"What's particularly intriguing about Volvox is that it has learned how to selectively turn down photosynthesis or channel it to support another cell type," said DOE JGI collaborator and co-first author Jim Umen at the Salk Institute. "While we don't yet understand this trait well, it could factor into how photosynthetic organisms can be engineered to do what we want, such as make biofuels or other products, rather than what they typically do, which is grow and make more of themselves."
"The fundamental developmental biology interest in studying the Volvocine algae is that a single cell ancestor has evolved multicellularity and complicated cellular processes in a short evolutionary period," explained DOE JGI bioinformaticist and co-first author Simon Prochnik. What the team found, he said, is "an astonishing lack of innovation" in the Volvox genome when compared with Chlamydomonas, particularly given their completely different morphologies. "The notion that 'if you're small, you're simple' is starting to unravel. The more unicellular organisms we sequence, the more we see this."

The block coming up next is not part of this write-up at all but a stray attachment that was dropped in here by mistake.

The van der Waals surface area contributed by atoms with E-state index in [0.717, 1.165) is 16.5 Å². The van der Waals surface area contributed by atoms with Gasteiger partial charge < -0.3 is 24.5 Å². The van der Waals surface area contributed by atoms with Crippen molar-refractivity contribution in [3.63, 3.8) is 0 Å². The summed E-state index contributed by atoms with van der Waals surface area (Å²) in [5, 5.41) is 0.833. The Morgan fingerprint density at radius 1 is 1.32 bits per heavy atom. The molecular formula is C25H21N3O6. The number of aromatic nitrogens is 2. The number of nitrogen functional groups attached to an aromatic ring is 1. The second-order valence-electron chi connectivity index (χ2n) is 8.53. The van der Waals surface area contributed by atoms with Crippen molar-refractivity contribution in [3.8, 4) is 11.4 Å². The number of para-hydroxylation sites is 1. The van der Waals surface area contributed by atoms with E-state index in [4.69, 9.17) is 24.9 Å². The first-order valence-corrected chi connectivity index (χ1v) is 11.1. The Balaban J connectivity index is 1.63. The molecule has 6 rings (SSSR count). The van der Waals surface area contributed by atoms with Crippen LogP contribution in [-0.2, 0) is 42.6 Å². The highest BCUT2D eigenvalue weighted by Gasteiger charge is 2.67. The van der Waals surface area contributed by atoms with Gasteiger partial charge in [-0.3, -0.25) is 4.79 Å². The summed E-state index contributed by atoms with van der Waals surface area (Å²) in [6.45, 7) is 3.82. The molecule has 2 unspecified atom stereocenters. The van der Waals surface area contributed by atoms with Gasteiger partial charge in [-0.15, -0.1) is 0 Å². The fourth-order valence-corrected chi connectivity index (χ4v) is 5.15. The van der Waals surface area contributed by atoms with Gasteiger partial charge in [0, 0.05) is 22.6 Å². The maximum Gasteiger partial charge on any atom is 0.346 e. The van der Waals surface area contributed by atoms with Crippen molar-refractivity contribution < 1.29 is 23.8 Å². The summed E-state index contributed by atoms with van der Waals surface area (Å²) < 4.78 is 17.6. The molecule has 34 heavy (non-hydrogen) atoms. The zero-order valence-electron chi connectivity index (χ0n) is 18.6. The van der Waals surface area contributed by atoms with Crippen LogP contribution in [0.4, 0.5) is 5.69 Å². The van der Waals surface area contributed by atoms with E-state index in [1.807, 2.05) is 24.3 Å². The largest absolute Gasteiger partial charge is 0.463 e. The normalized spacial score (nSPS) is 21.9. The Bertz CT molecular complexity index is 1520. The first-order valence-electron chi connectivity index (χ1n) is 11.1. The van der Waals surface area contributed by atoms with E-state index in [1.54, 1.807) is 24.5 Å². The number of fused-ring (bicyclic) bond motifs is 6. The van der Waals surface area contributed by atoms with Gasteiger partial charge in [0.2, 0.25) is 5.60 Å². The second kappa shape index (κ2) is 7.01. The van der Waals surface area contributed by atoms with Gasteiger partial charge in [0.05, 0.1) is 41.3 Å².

Analysis revealed there were approximately 1,800 protein families unique to Volvox and Chlamydomonas. These families likely have served as a rich source of genetic material for generating the developmental and morphological changes in the multicellular species, particularly as some of the families contain proteins known to be associated with multicellularity. How they are used differently in Volvox versus Chlamydomonas, despite being shared, is a question for future research. "The Volvox genome adds immense value to the Chlamydomonas genome project, and to a refin
|Contact: David Gilbert|
DOE/Joint Genome Institute